Now that is a very Pratt-like position. (One I find very interesting.)

    Comment by Geoff J — March 18, 2007 @ 8:53 pm

  20. Matt (#11): McMurrin muddied the waters in his lack of belief in some of the fundamental tenants of Mormonism. I think his personal beliefs damage the credibility of his understanding of our theology.

    I don’t see why it would. I think McMurrin spent more time in his life as a believer than as a doubter/non-believer. I don’t think that has anything to do with how well he captured the primary strains of Mormon theological thought though. I certainly don’t think he did anything to muddy the waters. The waters were plenty muddy before he published his influential little book and if anything I think he reported the primary strains of Mormon theological thought in the 60s quiet clearly.

    Comment by Geoff J — March 18, 2007 @ 9:09 pm

  21. Clark: Exactly how far he wants to push this isn’t clear, although from that quote it appears he may go as far as occasionalism. i.e. the idea that everything works because god directs it and there aren’t laws, energies or forces independent of god.
    And Yet Widtsoe definitely holds that God is within the material world and subject ot the same laws we are. I’ll go over that in my next post more, when I get into the Chapters where Widtsoe discusses what those laws are and then finally gets into God.

    Geoff J: In the 1966 7th edition of the book which I hol din my hand, it is certainly titled “A Rational Theology” in Gospellink, it drops the article while alphbetizing the book, but upon looking at the cover page it has the “A” in digital… Those are the only two copies I have available to me…

    Before we get back to Widtsoe, as for McMurrin, he rejected the Book of Mormon and it’s story. This is problematic to me. It’s a personal thing, I’m sure, and I’d hate for it to become a distraction.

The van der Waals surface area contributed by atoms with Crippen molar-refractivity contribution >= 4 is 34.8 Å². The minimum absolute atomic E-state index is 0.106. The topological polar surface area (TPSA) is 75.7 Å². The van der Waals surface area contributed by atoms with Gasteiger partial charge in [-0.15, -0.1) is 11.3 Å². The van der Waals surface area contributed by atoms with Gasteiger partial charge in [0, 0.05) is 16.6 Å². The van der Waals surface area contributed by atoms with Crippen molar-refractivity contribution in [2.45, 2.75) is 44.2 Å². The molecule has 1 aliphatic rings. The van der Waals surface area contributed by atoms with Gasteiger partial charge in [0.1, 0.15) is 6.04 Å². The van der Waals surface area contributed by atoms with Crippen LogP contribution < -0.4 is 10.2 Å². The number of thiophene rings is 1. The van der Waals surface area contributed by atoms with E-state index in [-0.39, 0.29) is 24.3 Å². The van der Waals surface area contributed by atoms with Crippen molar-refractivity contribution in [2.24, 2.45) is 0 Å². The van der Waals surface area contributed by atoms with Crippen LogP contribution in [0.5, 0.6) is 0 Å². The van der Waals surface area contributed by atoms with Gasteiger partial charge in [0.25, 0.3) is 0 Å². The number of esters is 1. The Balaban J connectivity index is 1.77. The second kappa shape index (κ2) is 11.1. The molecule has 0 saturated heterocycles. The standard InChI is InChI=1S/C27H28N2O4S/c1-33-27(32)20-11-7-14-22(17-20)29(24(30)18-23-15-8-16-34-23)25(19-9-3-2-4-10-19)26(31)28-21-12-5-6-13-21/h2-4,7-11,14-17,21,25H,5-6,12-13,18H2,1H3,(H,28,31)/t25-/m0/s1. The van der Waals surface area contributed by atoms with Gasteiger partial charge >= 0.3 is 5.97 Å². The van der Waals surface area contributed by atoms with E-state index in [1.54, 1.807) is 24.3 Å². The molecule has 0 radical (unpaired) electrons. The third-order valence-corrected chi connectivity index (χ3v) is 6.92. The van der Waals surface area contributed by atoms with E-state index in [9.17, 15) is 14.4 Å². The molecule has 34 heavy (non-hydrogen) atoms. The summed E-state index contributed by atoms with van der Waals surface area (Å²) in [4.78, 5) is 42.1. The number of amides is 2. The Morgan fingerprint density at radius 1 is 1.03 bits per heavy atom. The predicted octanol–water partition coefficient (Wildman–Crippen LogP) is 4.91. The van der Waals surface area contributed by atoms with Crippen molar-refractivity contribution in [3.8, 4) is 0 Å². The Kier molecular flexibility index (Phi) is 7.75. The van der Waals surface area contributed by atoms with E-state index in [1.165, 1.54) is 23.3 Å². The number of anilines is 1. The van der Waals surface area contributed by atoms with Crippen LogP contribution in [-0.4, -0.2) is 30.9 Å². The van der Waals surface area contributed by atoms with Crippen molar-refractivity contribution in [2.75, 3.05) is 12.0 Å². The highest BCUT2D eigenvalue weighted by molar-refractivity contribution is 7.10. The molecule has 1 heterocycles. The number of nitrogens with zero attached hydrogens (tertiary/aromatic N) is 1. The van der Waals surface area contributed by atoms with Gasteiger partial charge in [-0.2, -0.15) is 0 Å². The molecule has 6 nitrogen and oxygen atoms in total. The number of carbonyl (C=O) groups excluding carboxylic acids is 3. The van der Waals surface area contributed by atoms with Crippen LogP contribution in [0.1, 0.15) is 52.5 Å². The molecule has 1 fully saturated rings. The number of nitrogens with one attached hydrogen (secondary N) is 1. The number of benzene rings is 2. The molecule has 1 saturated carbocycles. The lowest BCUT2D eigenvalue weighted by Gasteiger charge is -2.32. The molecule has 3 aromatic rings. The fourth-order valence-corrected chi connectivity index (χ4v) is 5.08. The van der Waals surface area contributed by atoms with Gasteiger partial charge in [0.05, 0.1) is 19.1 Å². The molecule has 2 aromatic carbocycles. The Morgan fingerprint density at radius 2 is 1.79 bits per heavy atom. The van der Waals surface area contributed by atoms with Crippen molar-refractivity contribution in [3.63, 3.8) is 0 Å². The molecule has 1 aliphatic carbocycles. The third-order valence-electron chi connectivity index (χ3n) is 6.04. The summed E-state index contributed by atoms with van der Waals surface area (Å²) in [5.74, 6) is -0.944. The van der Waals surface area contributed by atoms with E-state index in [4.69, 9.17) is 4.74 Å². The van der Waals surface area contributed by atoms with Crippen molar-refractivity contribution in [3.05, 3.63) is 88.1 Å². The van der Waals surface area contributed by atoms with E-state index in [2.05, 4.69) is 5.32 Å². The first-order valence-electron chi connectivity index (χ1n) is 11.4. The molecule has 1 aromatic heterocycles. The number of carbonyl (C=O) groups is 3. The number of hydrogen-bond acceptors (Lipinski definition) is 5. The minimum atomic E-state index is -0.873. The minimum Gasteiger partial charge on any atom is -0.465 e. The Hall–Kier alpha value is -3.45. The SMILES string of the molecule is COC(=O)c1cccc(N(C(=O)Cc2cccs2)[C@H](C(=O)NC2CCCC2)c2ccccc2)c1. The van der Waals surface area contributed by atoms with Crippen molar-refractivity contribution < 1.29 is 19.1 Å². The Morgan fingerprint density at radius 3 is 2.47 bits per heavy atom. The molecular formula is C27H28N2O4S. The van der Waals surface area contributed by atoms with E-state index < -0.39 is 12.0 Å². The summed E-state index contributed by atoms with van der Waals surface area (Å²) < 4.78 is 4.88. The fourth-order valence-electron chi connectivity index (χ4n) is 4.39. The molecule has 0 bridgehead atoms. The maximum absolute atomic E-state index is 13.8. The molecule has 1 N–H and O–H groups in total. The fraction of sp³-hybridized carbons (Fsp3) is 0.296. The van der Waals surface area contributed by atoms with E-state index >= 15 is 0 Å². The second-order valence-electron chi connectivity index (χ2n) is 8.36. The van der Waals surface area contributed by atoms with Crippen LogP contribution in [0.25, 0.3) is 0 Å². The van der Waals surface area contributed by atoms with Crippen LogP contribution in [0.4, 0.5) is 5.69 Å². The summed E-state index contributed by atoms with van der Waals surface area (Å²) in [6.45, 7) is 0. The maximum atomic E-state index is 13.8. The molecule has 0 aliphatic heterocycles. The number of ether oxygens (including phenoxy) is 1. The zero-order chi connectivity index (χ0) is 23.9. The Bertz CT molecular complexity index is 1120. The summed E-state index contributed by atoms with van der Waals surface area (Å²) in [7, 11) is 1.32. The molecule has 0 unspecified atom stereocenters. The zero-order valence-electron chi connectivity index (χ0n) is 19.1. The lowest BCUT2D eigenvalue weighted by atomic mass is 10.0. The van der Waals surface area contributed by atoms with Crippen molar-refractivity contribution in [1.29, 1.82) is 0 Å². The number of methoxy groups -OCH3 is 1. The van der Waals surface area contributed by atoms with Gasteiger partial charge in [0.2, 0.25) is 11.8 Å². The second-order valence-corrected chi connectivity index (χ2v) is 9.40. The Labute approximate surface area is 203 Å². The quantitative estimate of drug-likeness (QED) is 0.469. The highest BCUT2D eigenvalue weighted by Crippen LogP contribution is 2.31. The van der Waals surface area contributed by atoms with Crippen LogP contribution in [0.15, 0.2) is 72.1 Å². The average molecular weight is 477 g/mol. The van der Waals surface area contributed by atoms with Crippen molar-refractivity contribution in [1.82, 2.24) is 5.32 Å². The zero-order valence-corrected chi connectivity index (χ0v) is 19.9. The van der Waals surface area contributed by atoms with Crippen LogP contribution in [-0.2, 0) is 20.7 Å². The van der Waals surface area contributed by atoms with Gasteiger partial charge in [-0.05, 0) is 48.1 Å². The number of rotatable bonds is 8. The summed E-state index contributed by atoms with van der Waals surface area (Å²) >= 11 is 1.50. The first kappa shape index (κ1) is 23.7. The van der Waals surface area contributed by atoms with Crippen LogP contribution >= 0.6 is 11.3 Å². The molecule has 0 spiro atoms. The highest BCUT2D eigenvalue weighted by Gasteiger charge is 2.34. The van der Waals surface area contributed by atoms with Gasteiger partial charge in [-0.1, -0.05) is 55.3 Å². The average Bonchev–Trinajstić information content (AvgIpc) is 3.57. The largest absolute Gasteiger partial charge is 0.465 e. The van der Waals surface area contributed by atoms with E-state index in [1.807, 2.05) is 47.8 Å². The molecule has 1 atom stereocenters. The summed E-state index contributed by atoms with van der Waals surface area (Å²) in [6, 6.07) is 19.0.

Anyway, back on Widtsoe
    However, as I read him, Widtsoe notes that we have progressed to our present sentience somehow from a sub-sentient (pre-conscious) and less than human state of intelligence
    I think some of this comes from his confusing use of terms like “the beginning” when he is at the same time saying there is no beginning involved. If you read just a few sentences further in that last paragraph you quote, you will see Widtsoe noting “the ego of man has been a conscious being” from “the beginning”. Then he discusses also that “the individual will of man” was in exsistance “from the beginning”. It is my belief that when he uses the term beginning here, he is not using it literally. I take it this way because of the quotes he puts around “in the begining” usually and also his first usage of it on page 14

    Personal man also is eternal. He was “in the beginning with God.” The doctrine that man is an eternal being leads to untold possibilities. Eternal man lived a personal life before the earth-life began, and he continues a personal existence hereafter. Every other personal intelligence in the universe, visible or invisible, is eternal, was “in the beginning with God.”